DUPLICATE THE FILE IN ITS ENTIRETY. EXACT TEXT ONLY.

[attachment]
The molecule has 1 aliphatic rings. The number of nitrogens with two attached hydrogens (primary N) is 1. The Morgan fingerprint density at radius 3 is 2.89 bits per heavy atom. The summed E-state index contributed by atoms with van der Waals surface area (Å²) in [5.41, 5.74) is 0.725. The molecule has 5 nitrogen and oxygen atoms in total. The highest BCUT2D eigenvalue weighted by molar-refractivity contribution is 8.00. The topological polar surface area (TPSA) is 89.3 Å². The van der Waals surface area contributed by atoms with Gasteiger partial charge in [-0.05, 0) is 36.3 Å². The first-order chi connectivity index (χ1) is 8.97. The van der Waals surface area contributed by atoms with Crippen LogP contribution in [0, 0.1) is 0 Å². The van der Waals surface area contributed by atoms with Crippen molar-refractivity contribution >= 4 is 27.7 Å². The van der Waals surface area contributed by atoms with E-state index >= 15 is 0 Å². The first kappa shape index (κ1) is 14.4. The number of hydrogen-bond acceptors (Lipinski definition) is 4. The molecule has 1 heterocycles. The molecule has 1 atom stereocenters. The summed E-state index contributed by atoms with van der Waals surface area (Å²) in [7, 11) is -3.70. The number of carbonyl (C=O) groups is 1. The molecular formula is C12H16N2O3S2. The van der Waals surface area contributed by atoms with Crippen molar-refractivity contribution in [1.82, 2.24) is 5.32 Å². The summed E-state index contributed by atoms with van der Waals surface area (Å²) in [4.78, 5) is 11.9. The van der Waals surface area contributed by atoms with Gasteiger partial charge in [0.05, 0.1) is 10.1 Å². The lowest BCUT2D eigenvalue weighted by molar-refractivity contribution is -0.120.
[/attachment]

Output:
The molecule has 1 aliphatic rings. The number of nitrogens with two attached hydrogens (primary N) is 1. The Morgan fingerprint density at radius 3 is 2.89 bits per heavy atom. The summed E-state index contributed by atoms with van der Waals surface area (Å²) in [5.41, 5.74) is 0.725. The molecule has 5 nitrogen and oxygen atoms in total. The highest BCUT2D eigenvalue weighted by molar-refractivity contribution is 8.00. The topological polar surface area (TPSA) is 89.3 Å². The van der Waals surface area contributed by atoms with Gasteiger partial charge in [-0.05, 0) is 36.3 Å². The first-order chi connectivity index (χ1) is 8.97. The van der Waals surface area contributed by atoms with Crippen LogP contribution in [0, 0.1) is 0 Å². The van der Waals surface area contributed by atoms with Crippen molar-refractivity contribution >= 4 is 27.7 Å². The van der Waals surface area contributed by atoms with E-state index >= 15 is 0 Å². The first kappa shape index (κ1) is 14.4. The number of hydrogen-bond acceptors (Lipinski definition) is 4. The molecule has 1 heterocycles. The molecule has 1 atom stereocenters. The summed E-state index contributed by atoms with van der Waals surface area (Å²) in [7, 11) is -3.70. The number of carbonyl (C=O) groups is 1. The molecular formula is C12H16N2O3S2. The van der Waals surface area contributed by atoms with Crippen molar-refractivity contribution in [1.82, 2.24) is 5.32 Å². The summed E-state index contributed by atoms with van der Waals surface area (Å²) in [4.78, 5) is 11.9. The van der Waals surface area contributed by atoms with Gasteiger partial charge in [0.05, 0.1) is 10.1 Å². The lowest BCUT2D eigenvalue weighted by molar-refractivity contribution is -0.120.